All the romance novels these days try to convince their audience that home can't possibly be defined as a place, but as a person. That it's somehow wrong to describe the home as a house or an environment that gives you an inner comfort that can't be completely fulfilled with anything else. Even though the home representation cliche can appeal to every intrigued teenage girl, including myself, I think a home can be spoken from a group of people that make you feel unconditional love, an entire community, or it can just be a simple two-story house.
At the peak of Cobb Mountain, in California, there lies an old fifteen hundred square foot cabin. It first belonged to my great grandfather and has been passed down through the family for generations. Four wooden walls, a roof on top, vintage furniture, a fireplace, a deck out back, with a forest and mountains surrounding its entirety, that's all this house is. But to my family and me, it means so much more.
There's a memory overload when it comes to this small cabin built on the tallest ridge of the Mayacamas Mountains. I remember climbing tree trunks and collecting obsidian rocks with my brother, Matthew, and all of our cousins. Competing for the last piece of desert, we would all try to accomplish the ultimate height of the trees or compiling the most rocks. I always performed well with the gathering rubble, but being the strongest, Matt took us down with tree climbing.
In this small community, there were always fun things to do on the weekends like bingo, arcade games, and karaoke. My aunt and uncles would get overly competitive with bingo and somehow find a way to argue with the instructor, Bingo Bob. Matthew and my cousins, Lauren and Jack, would be battling it out on the old race car games. Then at the end, my cousin Ashley and I would close out the night with our famous karaoke song, 1985 by Bowling For Soup. Knowing most of the words, the performance got a standing ovation from the whole audience every time. Even if there were only thirty people in the place, including our whole family, it never failed to put a smile on both of our faces.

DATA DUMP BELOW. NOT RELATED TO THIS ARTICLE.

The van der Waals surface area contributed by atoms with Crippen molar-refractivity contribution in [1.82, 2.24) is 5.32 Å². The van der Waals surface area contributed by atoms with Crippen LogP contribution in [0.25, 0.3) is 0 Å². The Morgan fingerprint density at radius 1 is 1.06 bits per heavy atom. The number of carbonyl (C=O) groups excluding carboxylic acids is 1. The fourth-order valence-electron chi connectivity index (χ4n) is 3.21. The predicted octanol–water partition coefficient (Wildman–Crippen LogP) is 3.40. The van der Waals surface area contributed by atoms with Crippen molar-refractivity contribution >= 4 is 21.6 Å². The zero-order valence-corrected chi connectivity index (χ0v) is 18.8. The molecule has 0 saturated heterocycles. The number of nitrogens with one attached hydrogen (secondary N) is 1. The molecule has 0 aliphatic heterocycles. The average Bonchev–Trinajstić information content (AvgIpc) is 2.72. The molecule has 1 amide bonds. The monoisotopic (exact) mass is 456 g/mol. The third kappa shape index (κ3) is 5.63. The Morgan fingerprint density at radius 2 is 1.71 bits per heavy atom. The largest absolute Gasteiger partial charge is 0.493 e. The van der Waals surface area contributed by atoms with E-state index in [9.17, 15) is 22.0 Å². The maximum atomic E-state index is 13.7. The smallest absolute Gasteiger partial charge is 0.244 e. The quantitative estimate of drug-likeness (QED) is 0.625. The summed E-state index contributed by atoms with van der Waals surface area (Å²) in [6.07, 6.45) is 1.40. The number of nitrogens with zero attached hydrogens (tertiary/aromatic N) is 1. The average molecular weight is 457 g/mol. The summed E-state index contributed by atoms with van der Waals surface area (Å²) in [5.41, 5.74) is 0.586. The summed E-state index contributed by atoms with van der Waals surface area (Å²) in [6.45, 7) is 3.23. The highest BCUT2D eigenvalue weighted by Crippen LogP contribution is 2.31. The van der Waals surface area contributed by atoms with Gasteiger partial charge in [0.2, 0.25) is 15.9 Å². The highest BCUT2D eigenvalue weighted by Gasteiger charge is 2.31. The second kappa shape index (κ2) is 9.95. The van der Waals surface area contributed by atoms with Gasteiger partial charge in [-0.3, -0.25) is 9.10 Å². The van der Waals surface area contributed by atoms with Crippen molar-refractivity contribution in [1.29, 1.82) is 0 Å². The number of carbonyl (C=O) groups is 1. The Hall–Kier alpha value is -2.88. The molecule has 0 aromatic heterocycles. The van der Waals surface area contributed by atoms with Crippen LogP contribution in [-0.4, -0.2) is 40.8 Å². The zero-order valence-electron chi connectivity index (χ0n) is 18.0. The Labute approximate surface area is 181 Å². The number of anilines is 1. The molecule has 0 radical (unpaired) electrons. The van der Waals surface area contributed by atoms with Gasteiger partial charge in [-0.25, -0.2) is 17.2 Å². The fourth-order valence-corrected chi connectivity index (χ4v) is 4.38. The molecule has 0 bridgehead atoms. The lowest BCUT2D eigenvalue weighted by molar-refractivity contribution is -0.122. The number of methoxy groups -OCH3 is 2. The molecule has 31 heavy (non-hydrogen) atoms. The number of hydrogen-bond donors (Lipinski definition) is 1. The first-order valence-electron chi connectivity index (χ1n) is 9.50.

On September 12, 2015, I remember coming home from school and my mom telling me the news of a wildfire occurring in Lake County, California. Thinking about it to this day, I can still feel my heart sinking deep into my stomach. Seeing the pictures of my favorite restaurants and all the homes surrounded by flames made my throat twist in knots. I couldn't believe it was happening, that a place with so many cherished memories could just be completely destroyed. But then hearing the incredibly fortunate news from my grandpa that the cabin was safe and sound, it sprang a sigh of relief through my body. At least the house was safe - that's all that matters - I thought to myself.
Going back to California after that was difficult for so many reasons, but overall it made me come to a realization. The recognition of how much this one place has impacted me as a human being. The incredible people I've met, the memories I've shared with my amazing family, and the places in this one small town have shaped me into the person that I am today. Despite the fact that I can't physically visit most of the places anymore, I still have them in my heart. And that's truly what I call home. The family that I love unconditionally, a community that has taught me what it really feels like to be a part of something special, and lastly a cramped, elderly house that still stands to this day and carries so many memories.